International Volunteer Day: an overview
The International Volunteer Day for Economic and Social Development (5 December), more commonly referred to as International Volunteer Day (IVD), is an international observance mandated by the UN General Assembly in 1985. It offers an opportunity for volunteer-involving organizations and individual volunteers to promote volunteerism, encourage governments to support volunteer efforts and recognize volunteer contributions to the achievement of the Sustainable Development Goals (SDGs) at local, national and international levels.
International Volunteer Day is celebrated by many non-governmental organizations, civil society, and the private sector, among others. It is also marked and supported by the United Nations Volunteers (UNV) programme.
UNV coordinates a campaign to promote IVD every year, building on the impact volunteers have in communities, nationally and globally for peace and development.
In 2018, the focus of IVD is not only to celebrate volunteerism in all its facets, but also to highlight the role that volunteers play in building resilient communities. It is worth noting that current estimates equate the global volunteer workforce to 109 million full-time workers. About 30 per cent of volunteering that takes place formally through organizations, associations and groups; and 70 per cent occurs through informal engagement between individuals. Overall, 60 per cent of the informal volunteers are women.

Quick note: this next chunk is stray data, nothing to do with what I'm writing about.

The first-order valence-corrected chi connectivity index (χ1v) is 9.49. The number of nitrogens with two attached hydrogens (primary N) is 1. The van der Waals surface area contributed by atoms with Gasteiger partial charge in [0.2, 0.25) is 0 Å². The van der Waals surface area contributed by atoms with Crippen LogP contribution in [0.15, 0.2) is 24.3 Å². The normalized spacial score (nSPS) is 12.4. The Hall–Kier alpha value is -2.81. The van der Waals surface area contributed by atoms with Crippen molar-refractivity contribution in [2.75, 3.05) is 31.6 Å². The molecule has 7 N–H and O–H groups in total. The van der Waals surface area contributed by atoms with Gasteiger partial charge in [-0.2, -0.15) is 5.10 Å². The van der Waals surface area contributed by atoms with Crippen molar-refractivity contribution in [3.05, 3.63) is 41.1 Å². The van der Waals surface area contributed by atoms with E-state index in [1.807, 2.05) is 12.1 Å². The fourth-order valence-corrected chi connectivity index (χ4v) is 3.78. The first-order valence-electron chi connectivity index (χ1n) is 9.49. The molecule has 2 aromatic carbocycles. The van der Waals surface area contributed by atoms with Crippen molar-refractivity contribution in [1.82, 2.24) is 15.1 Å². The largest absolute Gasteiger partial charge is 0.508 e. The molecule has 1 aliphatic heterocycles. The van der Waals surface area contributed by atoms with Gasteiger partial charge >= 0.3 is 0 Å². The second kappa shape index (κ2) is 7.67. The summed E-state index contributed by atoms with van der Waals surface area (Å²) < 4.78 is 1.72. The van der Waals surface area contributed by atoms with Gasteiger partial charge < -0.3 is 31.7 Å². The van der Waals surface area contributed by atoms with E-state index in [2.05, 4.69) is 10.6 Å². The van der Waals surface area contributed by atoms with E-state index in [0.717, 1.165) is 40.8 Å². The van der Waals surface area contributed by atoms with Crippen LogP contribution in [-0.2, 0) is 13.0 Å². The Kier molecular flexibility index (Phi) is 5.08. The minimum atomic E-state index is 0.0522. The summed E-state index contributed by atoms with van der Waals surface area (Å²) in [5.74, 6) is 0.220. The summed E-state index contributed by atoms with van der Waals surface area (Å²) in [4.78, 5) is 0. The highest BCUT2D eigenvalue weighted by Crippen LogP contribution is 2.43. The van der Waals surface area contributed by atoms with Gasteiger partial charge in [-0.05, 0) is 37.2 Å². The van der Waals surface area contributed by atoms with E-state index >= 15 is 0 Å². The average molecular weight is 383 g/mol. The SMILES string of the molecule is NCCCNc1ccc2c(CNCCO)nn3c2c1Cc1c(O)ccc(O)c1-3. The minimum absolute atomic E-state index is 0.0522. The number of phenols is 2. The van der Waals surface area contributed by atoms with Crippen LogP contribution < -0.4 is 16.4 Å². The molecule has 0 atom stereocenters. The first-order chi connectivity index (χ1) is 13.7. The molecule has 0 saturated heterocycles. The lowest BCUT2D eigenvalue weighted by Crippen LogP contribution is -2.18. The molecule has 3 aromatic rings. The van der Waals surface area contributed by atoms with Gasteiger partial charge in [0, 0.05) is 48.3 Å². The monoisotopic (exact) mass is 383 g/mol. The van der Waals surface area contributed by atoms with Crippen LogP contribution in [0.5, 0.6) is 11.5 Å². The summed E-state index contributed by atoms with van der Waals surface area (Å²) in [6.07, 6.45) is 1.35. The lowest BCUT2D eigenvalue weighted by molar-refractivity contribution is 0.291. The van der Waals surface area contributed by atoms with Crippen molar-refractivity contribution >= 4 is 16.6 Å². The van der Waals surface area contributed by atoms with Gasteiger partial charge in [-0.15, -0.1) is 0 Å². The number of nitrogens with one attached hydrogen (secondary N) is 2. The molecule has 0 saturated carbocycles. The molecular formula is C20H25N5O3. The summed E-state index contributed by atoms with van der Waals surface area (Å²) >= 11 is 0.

Volunteers are often the first to act in times of crisis, helping millions to survive despite the risks. Their work upholds our common humanity. --UN Secretary-General António Guterres, International Volunteer Day 2017
International Volunteer Day is a chance for individual volunteers, communities and organizations to promote their contributions to development at the local, national and international levels. By combining United Nations support with a grassroots mandate, International Volunteer Day is a unique opportunity for people and volunteer-involving organizations to work with government agencies, non-profit institutions, community groups, academia and the private sector.